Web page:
The first issue of Spacing was launched on December 3rd, 2003 — it was 40 pages in length and the inside pages were all black and white. The cover section highlights residents’ fight to save postering in Toronto. At the time, the City of Toronto planned to ban posters on 99% of the utility poles and lampposts across the city. Spacing editors were part of a campaign to allow postering to continue, arguing that a Supreme Court of Canada ruling granted municipalities only a limited amount of power to restrict posters. In 2007, Toronto City Council voted to allow posters on poles and began to roll out street furniture specifically built for postering. This is not to say that posters can’t have a negative effect on the public realm: our writers explore the good and bad of posters, how postering has been used to communicate to the public throughout the ages, and how posters can be used for more than just promotional materials.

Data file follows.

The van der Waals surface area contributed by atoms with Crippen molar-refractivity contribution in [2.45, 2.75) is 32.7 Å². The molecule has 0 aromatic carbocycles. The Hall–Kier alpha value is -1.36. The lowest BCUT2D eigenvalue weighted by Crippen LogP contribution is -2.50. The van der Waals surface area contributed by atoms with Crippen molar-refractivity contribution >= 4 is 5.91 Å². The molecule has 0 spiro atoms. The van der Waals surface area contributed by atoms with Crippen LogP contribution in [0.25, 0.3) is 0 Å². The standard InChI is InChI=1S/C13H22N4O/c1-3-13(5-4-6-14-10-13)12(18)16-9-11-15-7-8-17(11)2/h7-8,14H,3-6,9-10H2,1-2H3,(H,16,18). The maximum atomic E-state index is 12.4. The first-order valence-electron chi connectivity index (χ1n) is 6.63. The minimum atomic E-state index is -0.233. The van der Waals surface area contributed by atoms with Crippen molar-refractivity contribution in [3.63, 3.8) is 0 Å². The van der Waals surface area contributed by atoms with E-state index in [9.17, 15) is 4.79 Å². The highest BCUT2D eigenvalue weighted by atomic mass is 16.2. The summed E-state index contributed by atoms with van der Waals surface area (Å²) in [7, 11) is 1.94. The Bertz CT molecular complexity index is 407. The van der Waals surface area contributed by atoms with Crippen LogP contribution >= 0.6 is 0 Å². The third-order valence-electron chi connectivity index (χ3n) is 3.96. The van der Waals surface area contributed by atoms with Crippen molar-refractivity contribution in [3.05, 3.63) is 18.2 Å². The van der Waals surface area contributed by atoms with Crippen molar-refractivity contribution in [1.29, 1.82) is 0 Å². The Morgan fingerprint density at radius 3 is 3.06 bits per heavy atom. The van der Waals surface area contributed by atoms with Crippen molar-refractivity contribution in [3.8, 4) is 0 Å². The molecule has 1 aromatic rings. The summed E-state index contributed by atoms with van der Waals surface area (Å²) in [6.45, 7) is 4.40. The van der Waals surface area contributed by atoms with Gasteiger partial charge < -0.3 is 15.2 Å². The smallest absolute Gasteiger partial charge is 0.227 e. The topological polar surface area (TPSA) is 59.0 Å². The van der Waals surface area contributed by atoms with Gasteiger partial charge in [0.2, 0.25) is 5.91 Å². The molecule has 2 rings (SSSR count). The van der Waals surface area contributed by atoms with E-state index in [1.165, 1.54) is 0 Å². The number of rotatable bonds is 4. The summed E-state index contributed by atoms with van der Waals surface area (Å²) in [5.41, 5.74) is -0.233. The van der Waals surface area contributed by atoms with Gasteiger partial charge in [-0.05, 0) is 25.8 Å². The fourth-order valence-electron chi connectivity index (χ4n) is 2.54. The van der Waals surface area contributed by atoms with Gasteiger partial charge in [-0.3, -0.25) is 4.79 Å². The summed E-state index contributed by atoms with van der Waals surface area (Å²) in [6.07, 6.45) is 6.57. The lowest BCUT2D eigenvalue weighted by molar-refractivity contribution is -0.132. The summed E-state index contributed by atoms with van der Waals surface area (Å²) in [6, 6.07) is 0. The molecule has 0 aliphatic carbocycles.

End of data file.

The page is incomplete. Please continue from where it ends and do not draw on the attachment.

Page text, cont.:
The issue also features a lengthy essay by Shelia Heti on the need for random works on public art in the public realm of cities.